Nebraska bounced out of the locker room to storm 64 yards in seven plays. Frazier hit tight end Gerald Armstrong with a 24-yard touchdown pass for a 17-9 lead with 12:02 left in the third quarter.

Hill made it 19-9 Nebraska by smashing OU quarterback Cale Gundy in the end zone for a safety 10 minutes later.

On the ensuing possession, an apparent 23-yard shovel pass touchdown from Frazier to Jones — a play borrowed from Iowa State — was called back by a penalty.

Then Frazier threw an interception into the end zone, NU’s first turnover in 6-1/4 games back to Mike Grant’s second-quarter interception against Arizona State on Sept. 26.

But the rout was on when Jones added touchdown runs of 14 and 2 yards in the fourth quarter, completing Nebraska’s biggest romp over Oklahoma since a 44-14 pounding in 1969.

Osborne said the Sooners played hard. But they were outmanned with only about 65 scholarship players available because of injuries this season and recruiting restrictions the previous three years stemming from NCAA violations.

“The second half our strength up front began to show,” Osborne said. “Defensively, they didn’t crack us much. Offensively, we were able to move the ball pretty consistently.

“I don’t know what else they could have done than what they did.”

The Sooners finished 5-4-2 overall, 3-2-2 in the league and out of the bowl picture for the third time in four years.

In the first half, Oklahoma looked like bowl material, marching 64 yards on the game’s first possession to set up Blanton’s first field goal, which broke the Big Eight record of 11 in a row set by Dodge Schwartzburg of Kansas in 1984 and matched by Tim Lashar of Oklahoma in 1985.

After holding Nebraska in three plays, Oklahoma marched 28 yards into Husker territory again.

On second-and-eight at the 49, Gundy looked for tight end Joey Mickey. But he threw the ball directly to NU’s Stewart.

His 50-yard return for a touchdown — NU’s third pass interception for a score this season — put the Huskers up 7-3 with 4:35 left in the first quarter.

Oklahoma chewed up the rest of the period with a 10-play drive to the NU 5, aided by back-to-back offside penalties, that resulted in a 22-yard Blanton field goal.

‘’The first quarter didn’t look too exciting for us,” Osborne said. “I wasn’t sure we were ever going to get the ball back.” That’s when Nebraska began using mostly dime defense — four linemen and six primary pass defenders — instead of its standard 5-2 alignment. The even front put defenders in the gaps between OU linemen.

“We got a little more penetration and seemed to stop the things they were doing a little better,” Osborne said. “I would suppose we were in the dime 70 to 75 percent of the time.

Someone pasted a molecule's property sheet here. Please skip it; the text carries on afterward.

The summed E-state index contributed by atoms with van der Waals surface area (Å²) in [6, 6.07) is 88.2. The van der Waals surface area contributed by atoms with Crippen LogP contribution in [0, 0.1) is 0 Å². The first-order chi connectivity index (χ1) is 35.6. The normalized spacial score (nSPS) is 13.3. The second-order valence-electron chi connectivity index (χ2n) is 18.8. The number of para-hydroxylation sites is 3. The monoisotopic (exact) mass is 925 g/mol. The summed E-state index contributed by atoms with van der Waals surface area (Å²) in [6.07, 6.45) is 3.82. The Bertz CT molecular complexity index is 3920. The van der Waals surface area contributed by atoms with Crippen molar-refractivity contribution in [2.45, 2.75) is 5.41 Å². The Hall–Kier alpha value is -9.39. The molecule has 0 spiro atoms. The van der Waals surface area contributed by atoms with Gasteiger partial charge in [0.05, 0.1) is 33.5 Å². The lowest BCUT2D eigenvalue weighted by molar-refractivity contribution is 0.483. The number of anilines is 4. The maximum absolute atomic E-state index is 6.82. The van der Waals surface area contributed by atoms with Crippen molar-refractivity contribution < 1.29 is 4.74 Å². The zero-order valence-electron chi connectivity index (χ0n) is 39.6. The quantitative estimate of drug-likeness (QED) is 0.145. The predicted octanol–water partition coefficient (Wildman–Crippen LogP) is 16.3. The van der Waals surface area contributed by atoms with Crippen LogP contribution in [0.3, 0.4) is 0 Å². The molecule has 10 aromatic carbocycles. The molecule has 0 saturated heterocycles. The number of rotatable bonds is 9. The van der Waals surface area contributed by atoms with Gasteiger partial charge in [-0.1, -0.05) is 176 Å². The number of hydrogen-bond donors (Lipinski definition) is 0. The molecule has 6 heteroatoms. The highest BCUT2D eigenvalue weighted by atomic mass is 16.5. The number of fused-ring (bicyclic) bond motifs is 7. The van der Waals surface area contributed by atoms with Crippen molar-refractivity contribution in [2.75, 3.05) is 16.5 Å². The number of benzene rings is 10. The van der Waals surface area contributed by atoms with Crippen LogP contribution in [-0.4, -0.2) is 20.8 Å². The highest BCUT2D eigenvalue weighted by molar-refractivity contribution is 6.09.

“Our defensive coaches did a good job of adjusting.”

Nebraska, pushed back to its 9 by an 11-yard holding penalty, got a 25-yard run from Jones and a 25-yard pass from Frazier to split end Corey Dixon to finally move into OU territory for the first time — at the 38 with 10:45 to go in the half.

The drive stalled at the 27, so Byron Bennett tried a 44-yard field goal. It hit the crossbar, glanced up, grazed the left upright and then fell back no good.

Oklahoma came back with its third drive of the half of at least 10 plays.

Eight runs and a 12-yard pass moved the Sooners to the Nebraska 26 before Blanton came on to kick a 42-yard field goal for a 9-7 Oklahoma lead with 2:23 left in the half.

Nebraska reclaimed the lead with a 54-yard drive for a field goal.

A Jones run of 15 yards and Frazier passes of 10 yards to Jones and 15 yards to wingback Vincent Hawkins helped move NU to the OU 24.

On fourth-and-two at the 16 with six seconds left in the half, Bennett kicked a 33-yard field goal to put Nebraska ahead 10-9.

“The drive and field goal right before half gave us a lift emotionally,” Osborne said.

Now the Huskers have just three days to recharge before flying 9,000 miles to Tokyo.

Attendance
69,770


More coverage

World-Herald post-game coverage (PDF)


Game stats

Opp NU
Penalties-Yards 9-101
Rush yards 145 317
Rush attempts 45 60
Yards per carry 3.2 5.3
Pass yards 98 83
Comp.-Att.-Int. 9-22-2 5-12-1
Yards/Att. 4.5 6.9
Yards/Comp. 10.9 16.6
Fumbles 1 0

Series history

Nebraska is 38-45 all-time against Oklahoma.

See all games »


1992 season (9-3)

Utah Sept. 5
Middle Tennessee State Sept. 12
Washington Sept. 19
Arizona State Sept. 26
Oklahoma State Oct. 10
Missouri Oct. 24
Colorado Oct. 31
Kansas Nov. 7
Iowa State Nov. 14
Oklahoma Nov. 27
Kansas State Dec. 5
Florida State Jan. 1

This day in history

Nebraska has played 13 games on Nov. 27. See them all »